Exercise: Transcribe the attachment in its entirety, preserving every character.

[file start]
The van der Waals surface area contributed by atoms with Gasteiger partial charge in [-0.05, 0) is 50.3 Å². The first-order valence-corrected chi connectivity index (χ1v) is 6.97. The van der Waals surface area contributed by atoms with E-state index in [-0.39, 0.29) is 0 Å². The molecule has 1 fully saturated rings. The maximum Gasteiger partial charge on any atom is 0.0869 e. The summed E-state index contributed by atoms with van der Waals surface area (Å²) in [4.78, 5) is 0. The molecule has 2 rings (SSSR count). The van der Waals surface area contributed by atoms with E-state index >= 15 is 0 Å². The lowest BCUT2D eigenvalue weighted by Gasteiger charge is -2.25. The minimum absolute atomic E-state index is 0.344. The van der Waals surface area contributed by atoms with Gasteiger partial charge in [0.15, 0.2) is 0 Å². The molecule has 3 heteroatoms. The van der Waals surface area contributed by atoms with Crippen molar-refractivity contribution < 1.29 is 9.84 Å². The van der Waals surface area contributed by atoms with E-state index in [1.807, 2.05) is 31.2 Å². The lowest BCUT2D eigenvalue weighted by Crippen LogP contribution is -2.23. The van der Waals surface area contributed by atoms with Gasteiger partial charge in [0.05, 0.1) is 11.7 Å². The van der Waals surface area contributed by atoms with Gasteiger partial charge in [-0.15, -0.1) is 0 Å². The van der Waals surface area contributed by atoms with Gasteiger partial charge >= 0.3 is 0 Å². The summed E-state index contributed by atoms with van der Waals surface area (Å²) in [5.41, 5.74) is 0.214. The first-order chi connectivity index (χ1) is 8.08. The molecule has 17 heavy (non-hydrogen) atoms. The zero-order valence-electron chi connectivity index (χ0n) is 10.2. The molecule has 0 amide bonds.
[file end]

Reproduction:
The van der Waals surface area contributed by atoms with Gasteiger partial charge in [-0.05, 0) is 50.3 Å². The first-order valence-corrected chi connectivity index (χ1v) is 6.97. The van der Waals surface area contributed by atoms with E-state index in [-0.39, 0.29) is 0 Å². The molecule has 1 fully saturated rings. The maximum Gasteiger partial charge on any atom is 0.0869 e. The summed E-state index contributed by atoms with van der Waals surface area (Å²) in [4.78, 5) is 0. The molecule has 2 rings (SSSR count). The van der Waals surface area contributed by atoms with E-state index >= 15 is 0 Å². The lowest BCUT2D eigenvalue weighted by Gasteiger charge is -2.25. The minimum absolute atomic E-state index is 0.344. The van der Waals surface area contributed by atoms with Gasteiger partial charge in [0.15, 0.2) is 0 Å². The molecule has 3 heteroatoms. The van der Waals surface area contributed by atoms with Crippen molar-refractivity contribution < 1.29 is 9.84 Å². The van der Waals surface area contributed by atoms with E-state index in [1.807, 2.05) is 31.2 Å². The lowest BCUT2D eigenvalue weighted by Crippen LogP contribution is -2.23. The van der Waals surface area contributed by atoms with Gasteiger partial charge in [0.05, 0.1) is 11.7 Å². The van der Waals surface area contributed by atoms with Gasteiger partial charge in [-0.15, -0.1) is 0 Å². The van der Waals surface area contributed by atoms with Gasteiger partial charge >= 0.3 is 0 Å². The summed E-state index contributed by atoms with van der Waals surface area (Å²) in [5.41, 5.74) is 0.214. The first-order chi connectivity index (χ1) is 8.08. The molecule has 17 heavy (non-hydrogen) atoms. The zero-order valence-electron chi connectivity index (χ0n) is 10.2. The molecule has 0 amide bonds.